Liked by 1 person

    1. I agree with a lot of your points here. I see so many of the bloggers we interact with who do reviews in ways that are infinitely more engaging to me than reading them on one of the bigger sites, even if I never end up deciding to purchase the game as a result. I think to a degree, the fact that our monetary well-being (in most cases) isn’t tied to the performance of our writing probably helps us do so in ways that’s more meaningful but perhaps draws less attention to our sites.

      Liked by 1 person

      1. Yep. Bit of a double-edged sword, that, isn’t it? By not falling into clickbait habits, you produce better content that people really appreciate when they find… but ooh, it can sometimes feel like pulling teeth to actually get eyes on your page!

        Just the other day I had someone ranting at me on Twitter because they’d only read a headline, not an article… and, of course, had completely mistaken what the article was about as a result! To their credit, they did apologise for “being a dumbass” (their words) after I politely informed them of their error and invited them to actually read the article in question :3

        Liked by 1 person

      2. I’ve been very fortunate in that I haven’t had that sort of thing happen yet, but I imagine if I do this long enough or grow my audience enough that it is pretty much inevitable.


  2. Wow, you summed up exactly how I feel about writing reviews far better than I ever could. I’ve been putting off reviewing games because I hate trying to figure out how to balance objective quality with the “I just don’t like this” factor, and my game tastes change so quickly. I already have games I rated two months ago that some time apart from the game has changed my opinions for the better or worse.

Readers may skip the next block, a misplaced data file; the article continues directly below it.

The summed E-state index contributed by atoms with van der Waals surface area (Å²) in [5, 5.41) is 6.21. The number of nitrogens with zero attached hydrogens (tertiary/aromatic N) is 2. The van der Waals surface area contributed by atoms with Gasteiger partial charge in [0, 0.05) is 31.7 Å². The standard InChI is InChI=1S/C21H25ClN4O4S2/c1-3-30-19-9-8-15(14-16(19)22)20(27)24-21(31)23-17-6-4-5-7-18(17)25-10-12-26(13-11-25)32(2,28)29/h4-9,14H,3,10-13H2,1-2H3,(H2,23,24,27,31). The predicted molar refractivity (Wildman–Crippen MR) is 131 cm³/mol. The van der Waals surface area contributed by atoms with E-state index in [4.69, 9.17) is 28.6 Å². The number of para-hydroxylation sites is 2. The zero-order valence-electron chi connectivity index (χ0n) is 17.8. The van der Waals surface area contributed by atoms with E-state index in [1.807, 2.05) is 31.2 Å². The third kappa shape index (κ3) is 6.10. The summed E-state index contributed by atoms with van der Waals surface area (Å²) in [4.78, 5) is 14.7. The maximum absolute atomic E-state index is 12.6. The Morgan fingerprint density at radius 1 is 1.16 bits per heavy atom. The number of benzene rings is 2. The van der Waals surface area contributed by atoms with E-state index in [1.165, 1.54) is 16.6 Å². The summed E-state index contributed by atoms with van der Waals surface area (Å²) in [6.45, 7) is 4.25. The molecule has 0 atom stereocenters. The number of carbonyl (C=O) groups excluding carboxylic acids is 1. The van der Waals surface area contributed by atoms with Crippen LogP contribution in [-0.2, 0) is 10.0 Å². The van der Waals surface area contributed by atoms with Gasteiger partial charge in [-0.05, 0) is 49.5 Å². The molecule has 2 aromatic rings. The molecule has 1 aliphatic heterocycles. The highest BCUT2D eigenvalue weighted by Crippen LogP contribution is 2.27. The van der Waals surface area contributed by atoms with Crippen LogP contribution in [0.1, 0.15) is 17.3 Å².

I’m not sure what to do in order to change this. I may stop giving a numerical score and do more of a rant/rave approach to game reviews. That numerical score requires me to quantify something that doesn’t feel quantifiable. I don’t know, I need to keep thinking on it…

    Liked by 1 person

    1. Yeah, I think for me not focusing on a score, and not even focusing on the stuff you’re “supposed” to talk about, will help me to enjoy reviews a lot more. I’m gonna talk specifically about the aspects of the game that drew me in, or pushed me away, the parts that I’m passionate enough about that I wanted to write an article in the first place.

      Liked by 1 person

  3. Well done and kudos to you. It takes guts to do what makes you happy and not followed a perceived set of rules. My hat is off to you.

    That being said as for subjective and objective I mostly agree with you. I think that for the largest part of video games it is entirely subjective. Things that you didn’t like about Breath of the Wild I may have been crazy about and vice versa, there is certainly no accounting for taste after all.

    However, I do believe there is an inarguable part of gaming that is purely objective, and this is because it is based all around 1s and 0s. Anything technical on the game ends up, in my opinion, purely objective.

    If a game crashes and deletes all your save data, I’m going to say that is objectively bad. I don’t think there is going to be anyone saying that really brought value to their game. The same goes for a horrible camera, constant world breaking technical glitches, and so forth. In that aspect I think that there are degrees something like that would bother an individual, but you can objectively state that they aren’t good.

    The way I look at it is the technical aspect of the game, the math that goes into programming, is basically the canvas of the game. Unlike any other sort of art you have to actually create that canvas, and then be judged on it. Whatever goes on the canvas though is subject to wholly subjective opinion, because those choices and their impact are down to the individual.

    In other words, nobody is going to argue a camera not functioning as it is meant to do isn’t objectively bad. However, if we argue about something like the setting of the game, the way it was designed, art style, graphics, and a myriad of other issues then we are only arguing subjective points.

    Either way, I’m glad you are going to write in the way you wish.

    Liked by 1 person